In Our Nature
Hell is other (upper-middle-class) people. Whether it was writer/director Brian Savelson's intention to make Seth (Zach Gilford), the protagonist of his feature debut, as annoying as he comes across is something we might never know. As it stands, Seth is a navel-gazing twerp in the mold of Garden State's Andrew Largeman, only without lithium as an excuse. The story: Seth takes girlfriend Andie (Jena Malone) on an impromptu weekend trip to his family's vacation house in upstate New York, where they unwittingly run afoul of dad Gil's (John Slattery) own getaway with new girlfriend Vicky (Gabrielle Union). There's awkwardness, as Seth and Gil are both all too eager to remove themselves from each other's company, but they stick it out at the females' insistence. Apparently, this is supposed to be a good thing. It's not hard to believe Seth's version of things, as Slattery's Gil is like a drunker version of Mad Men's Roger Sterling who also appears game for a little Damage-style action with his son's girlfriend. But how long does it take to shrug off your daddy issues? Seth wasn't beaten or neglected; Dad was just a little aloof, which in real life doesn't give you license to be a petulant shit well into your twenties. By the time Savelson has hit all the obligatory checkpoints (unplanned pregnancy, dying parents, bear home invasion), the reconciliation we all saw coming has been achieved. During their "getting to know you" scene, Seth asks Vicky, "Is everybody that predictable?" As far as In Our Nature goes, it would seem so.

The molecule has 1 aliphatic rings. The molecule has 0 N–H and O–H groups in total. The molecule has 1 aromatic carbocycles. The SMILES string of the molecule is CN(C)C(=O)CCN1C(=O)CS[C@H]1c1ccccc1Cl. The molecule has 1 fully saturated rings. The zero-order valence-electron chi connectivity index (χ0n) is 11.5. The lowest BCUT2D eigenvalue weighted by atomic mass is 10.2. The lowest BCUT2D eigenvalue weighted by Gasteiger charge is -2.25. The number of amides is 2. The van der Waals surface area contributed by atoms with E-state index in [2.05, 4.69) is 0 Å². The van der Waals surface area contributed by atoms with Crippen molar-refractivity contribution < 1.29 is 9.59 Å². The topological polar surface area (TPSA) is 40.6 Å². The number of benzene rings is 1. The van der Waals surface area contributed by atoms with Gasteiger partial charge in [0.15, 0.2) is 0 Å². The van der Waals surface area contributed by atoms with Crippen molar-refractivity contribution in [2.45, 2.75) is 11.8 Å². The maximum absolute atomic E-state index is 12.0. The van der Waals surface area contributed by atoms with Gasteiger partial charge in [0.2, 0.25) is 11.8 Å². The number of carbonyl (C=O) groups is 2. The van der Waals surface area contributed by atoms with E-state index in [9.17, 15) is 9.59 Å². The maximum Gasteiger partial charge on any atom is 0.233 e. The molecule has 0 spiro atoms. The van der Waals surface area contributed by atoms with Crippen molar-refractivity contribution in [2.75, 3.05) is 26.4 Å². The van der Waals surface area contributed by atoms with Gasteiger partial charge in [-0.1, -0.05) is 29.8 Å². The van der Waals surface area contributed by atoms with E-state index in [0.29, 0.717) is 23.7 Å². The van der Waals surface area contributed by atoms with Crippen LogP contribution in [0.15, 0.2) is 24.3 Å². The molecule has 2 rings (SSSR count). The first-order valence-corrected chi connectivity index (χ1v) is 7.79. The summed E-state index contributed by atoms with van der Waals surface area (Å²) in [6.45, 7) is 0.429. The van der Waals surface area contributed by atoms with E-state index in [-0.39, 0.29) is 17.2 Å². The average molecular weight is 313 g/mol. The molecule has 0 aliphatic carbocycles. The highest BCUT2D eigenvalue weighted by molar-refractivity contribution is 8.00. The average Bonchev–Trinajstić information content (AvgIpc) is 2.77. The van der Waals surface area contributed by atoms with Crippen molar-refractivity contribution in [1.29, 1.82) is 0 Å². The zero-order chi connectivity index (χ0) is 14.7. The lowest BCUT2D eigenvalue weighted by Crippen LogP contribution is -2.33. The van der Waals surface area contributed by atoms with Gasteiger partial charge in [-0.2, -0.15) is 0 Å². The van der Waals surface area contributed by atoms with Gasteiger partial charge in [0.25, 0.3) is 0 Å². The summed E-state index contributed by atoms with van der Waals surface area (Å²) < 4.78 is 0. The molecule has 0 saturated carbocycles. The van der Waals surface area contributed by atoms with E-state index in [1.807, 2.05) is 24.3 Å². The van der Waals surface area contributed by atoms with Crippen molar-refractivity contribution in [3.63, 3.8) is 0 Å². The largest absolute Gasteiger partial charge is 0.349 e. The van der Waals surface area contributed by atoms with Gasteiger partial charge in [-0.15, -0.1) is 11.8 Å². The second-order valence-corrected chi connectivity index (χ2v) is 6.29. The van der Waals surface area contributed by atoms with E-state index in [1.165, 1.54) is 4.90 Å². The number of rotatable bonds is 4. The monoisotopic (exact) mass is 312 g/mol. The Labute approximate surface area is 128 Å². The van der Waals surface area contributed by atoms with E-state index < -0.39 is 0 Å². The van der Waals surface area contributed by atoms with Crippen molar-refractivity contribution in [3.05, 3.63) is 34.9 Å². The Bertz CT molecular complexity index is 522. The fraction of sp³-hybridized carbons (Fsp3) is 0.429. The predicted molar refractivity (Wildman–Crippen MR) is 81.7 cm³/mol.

Get the Film & TV Newsletter
Stay up to date on the best new movies with our critics' latest reviews, interviews and trailers for the films coming to a theater near you each week.
More Film News
- Scott Adkins Plays a Badass Actually Named ‘Colt McReady’ In the Effective ‘Close Range’
- Meet the Pole Who Tried to Warn the World About the Holocaust in ‘Karski & the Lords...
- Jane Fonda Faced Down the Seventies and a Killer in Pakula’s Masterful ‘Klute’
- He’ll Get Your Head Shaking: Surveying the Start of Chung Mong-hong’s (Likely) Great...